Currently, we are marking the hundred-and-sixty-ninth anniversary of the single most catastrophic event in the history of nineteenth-century Europe, the Irish Famine. In saying this however, memorials of this catastrophe are clouded by the lack of visual material. As a matter of fact, this problem applies to much of the history of Ireland before the turn of the twentieth century and is something that has been commented upon by art historians, but never made explicit. All in all, it was the Famine that most likely got the most responsiveness from the contemporary artist, as opposed to other events in Irish history in that period. Most people are aware of the graphic representations in the Illustrated London News and similar periodicals of the time. One must ask the question, with a preo...
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This survey only touches on a handful of paintings, which cover a variety of typecasts, from the wretched to the cruel, and can be seen to be a pictorial catalogue of the difficulty of British views on Ireland. By representing the poor Irish as charming or the middle class as being similar to their British equals, the Irish could give the idea to be unthreatening and symbolically tamed. The artist, in their attempt to deal with the events of the great Famine accepted and indeed hid within the lines of conformity, refusing to tackle the reality of the situations, which more often than not were shabbily dealt with by those in power. As for the Irish artist, they revealed the greatest insight into the complications between the two nations. They thought themselves as different; there assumptions about art and subject matter left a lot to be desired.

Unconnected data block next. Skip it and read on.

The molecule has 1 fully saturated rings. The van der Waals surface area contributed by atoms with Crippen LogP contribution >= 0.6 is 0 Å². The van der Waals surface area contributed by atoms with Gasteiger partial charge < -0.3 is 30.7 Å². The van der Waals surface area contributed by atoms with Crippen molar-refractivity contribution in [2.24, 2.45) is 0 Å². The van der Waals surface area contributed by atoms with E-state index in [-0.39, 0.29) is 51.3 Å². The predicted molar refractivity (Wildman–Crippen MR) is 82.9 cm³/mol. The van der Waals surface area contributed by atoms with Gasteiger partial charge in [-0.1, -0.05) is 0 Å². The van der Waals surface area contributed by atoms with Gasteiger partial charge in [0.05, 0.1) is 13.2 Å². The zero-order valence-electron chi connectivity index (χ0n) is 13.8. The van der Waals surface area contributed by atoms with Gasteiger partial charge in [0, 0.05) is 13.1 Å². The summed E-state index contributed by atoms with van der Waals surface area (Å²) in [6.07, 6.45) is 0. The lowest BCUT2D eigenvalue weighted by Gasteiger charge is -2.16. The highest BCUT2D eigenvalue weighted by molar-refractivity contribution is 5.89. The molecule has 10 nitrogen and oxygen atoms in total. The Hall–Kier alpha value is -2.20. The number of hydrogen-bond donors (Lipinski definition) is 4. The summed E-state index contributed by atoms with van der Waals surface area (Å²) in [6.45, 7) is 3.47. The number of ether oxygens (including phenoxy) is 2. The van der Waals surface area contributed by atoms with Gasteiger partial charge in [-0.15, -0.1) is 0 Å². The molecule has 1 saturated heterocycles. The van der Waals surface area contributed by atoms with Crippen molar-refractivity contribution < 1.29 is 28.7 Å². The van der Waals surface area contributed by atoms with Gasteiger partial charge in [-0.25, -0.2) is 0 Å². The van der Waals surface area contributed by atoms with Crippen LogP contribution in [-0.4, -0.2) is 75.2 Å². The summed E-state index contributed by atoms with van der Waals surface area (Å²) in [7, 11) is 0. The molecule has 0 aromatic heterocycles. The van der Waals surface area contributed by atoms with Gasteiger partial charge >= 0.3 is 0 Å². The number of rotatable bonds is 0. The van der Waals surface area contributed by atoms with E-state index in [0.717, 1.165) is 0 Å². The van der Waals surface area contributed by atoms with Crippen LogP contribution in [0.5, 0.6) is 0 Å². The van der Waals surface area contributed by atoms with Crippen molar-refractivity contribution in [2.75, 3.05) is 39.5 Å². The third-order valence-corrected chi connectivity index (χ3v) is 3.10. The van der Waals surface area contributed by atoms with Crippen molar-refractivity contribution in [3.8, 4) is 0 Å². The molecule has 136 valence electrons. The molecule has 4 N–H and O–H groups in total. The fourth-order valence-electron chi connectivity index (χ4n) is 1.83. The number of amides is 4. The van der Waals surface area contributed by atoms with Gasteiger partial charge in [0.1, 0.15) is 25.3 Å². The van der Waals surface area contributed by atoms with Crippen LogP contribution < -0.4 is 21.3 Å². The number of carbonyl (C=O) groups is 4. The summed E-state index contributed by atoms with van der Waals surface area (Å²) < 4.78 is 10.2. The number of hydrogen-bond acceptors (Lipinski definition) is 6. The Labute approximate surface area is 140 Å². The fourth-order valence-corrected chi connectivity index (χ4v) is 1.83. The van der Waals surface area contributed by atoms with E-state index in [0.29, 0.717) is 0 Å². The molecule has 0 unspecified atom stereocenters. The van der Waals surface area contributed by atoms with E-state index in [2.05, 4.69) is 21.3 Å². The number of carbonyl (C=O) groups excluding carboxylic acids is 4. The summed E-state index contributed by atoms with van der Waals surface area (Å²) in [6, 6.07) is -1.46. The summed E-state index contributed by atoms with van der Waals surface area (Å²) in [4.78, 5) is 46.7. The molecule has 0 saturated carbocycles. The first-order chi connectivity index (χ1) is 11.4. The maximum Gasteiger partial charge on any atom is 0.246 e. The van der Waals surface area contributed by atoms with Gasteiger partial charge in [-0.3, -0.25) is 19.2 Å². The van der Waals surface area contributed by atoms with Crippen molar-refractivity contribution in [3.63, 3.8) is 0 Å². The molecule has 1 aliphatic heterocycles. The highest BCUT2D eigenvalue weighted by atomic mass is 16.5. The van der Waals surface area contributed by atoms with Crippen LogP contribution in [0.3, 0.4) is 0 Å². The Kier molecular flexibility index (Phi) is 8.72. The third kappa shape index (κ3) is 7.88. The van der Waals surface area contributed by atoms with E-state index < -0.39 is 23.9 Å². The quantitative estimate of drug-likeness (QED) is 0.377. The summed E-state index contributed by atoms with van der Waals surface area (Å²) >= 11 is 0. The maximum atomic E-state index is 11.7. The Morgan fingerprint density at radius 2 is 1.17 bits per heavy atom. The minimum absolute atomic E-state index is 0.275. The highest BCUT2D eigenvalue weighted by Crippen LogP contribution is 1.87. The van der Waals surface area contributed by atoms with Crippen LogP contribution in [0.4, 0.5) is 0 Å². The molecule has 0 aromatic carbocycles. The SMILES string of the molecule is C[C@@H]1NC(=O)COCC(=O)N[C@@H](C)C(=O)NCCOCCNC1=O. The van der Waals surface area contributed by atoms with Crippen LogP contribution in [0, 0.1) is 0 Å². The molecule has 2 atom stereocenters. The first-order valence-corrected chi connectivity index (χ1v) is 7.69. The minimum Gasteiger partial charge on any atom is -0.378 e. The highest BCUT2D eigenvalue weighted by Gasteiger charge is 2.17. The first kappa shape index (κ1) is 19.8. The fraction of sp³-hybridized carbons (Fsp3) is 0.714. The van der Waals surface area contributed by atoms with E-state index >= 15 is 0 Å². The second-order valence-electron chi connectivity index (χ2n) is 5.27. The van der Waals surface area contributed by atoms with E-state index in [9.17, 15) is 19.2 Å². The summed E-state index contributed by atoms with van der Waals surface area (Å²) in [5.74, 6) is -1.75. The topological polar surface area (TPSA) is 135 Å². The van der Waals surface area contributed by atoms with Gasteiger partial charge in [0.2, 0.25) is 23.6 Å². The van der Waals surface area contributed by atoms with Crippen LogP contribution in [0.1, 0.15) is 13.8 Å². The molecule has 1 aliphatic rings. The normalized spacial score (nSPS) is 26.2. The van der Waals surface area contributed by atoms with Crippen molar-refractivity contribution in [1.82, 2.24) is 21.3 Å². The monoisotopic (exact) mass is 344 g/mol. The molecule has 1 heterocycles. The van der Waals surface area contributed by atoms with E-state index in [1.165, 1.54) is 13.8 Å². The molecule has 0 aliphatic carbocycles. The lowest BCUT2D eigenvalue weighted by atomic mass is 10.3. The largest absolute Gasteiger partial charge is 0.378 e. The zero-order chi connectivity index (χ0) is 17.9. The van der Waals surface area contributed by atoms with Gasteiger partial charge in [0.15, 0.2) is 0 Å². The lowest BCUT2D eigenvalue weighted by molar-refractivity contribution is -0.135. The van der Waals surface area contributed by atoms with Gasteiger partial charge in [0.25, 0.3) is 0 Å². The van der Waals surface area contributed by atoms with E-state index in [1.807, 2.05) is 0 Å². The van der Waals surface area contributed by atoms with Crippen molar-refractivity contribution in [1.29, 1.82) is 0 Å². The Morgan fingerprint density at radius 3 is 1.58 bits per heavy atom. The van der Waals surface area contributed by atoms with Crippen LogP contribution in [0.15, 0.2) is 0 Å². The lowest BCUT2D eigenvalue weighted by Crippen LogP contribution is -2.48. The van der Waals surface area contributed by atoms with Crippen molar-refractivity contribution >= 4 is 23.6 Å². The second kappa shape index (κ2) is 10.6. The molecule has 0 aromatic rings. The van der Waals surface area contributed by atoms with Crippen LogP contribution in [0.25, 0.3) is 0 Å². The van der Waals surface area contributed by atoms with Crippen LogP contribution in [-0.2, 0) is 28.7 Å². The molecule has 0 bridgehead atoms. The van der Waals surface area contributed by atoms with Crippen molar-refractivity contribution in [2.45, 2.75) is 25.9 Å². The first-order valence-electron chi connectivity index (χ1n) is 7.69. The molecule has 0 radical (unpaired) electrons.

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- This project examines the impacts on humans and environmental factors associating with the Irish Potato Famine between the years of 1845 and 1852. This famine was named so due to Irish’s main staple food being potatoes and the affect of those potatoes on that country once they were unable to be grown. Also known as the Great Famine, which occurred in Ireland, this famine created a mass occasion of starvation, emigration, and disease. This event in history caused many changes throughout the world.... [tags: potato famine, great famine, irish farmers]
1993 words (5.7 pages)